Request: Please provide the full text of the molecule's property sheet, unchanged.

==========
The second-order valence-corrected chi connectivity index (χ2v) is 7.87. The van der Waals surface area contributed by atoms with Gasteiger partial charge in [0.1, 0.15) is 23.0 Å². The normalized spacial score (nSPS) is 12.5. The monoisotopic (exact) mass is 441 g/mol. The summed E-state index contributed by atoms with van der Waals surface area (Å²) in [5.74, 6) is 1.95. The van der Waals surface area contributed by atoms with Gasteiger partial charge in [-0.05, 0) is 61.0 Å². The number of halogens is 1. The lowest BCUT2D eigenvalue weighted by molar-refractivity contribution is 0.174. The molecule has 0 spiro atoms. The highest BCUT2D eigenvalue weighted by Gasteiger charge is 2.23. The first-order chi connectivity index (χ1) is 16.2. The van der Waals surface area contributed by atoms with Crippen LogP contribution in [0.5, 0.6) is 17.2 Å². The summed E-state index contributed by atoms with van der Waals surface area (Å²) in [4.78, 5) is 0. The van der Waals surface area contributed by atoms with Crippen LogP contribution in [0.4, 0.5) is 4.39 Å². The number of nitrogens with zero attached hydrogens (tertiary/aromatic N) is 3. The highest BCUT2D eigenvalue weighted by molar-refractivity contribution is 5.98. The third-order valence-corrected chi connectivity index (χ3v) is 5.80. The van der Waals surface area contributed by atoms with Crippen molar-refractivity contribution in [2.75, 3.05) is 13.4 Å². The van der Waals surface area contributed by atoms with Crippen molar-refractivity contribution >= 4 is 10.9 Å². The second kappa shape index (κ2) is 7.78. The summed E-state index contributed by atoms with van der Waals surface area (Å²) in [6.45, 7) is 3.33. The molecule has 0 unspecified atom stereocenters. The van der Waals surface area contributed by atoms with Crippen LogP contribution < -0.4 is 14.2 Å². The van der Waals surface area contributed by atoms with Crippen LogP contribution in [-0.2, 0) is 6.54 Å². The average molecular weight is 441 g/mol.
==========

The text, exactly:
The second-order valence-corrected chi connectivity index (χ2v) is 7.87. The van der Waals surface area contributed by atoms with Gasteiger partial charge in [0.1, 0.15) is 23.0 Å². The normalized spacial score (nSPS) is 12.5. The monoisotopic (exact) mass is 441 g/mol. The summed E-state index contributed by atoms with van der Waals surface area (Å²) in [5.74, 6) is 1.95. The van der Waals surface area contributed by atoms with Gasteiger partial charge in [-0.05, 0) is 61.0 Å². The number of halogens is 1. The lowest BCUT2D eigenvalue weighted by molar-refractivity contribution is 0.174. The molecule has 0 spiro atoms. The highest BCUT2D eigenvalue weighted by Gasteiger charge is 2.23. The first-order chi connectivity index (χ1) is 16.2. The van der Waals surface area contributed by atoms with Crippen LogP contribution in [0.5, 0.6) is 17.2 Å². The summed E-state index contributed by atoms with van der Waals surface area (Å²) in [4.78, 5) is 0. The van der Waals surface area contributed by atoms with Crippen LogP contribution in [0.4, 0.5) is 4.39 Å². The number of nitrogens with zero attached hydrogens (tertiary/aromatic N) is 3. The highest BCUT2D eigenvalue weighted by molar-refractivity contribution is 5.98. The third-order valence-corrected chi connectivity index (χ3v) is 5.80. The van der Waals surface area contributed by atoms with Crippen molar-refractivity contribution in [2.75, 3.05) is 13.4 Å². The van der Waals surface area contributed by atoms with Crippen molar-refractivity contribution >= 4 is 10.9 Å². The second kappa shape index (κ2) is 7.78. The summed E-state index contributed by atoms with van der Waals surface area (Å²) in [6.45, 7) is 3.33. The molecule has 0 unspecified atom stereocenters. The van der Waals surface area contributed by atoms with Crippen LogP contribution < -0.4 is 14.2 Å². The van der Waals surface area contributed by atoms with Crippen LogP contribution in [-0.2, 0) is 6.54 Å². The average molecular weight is 441 g/mol.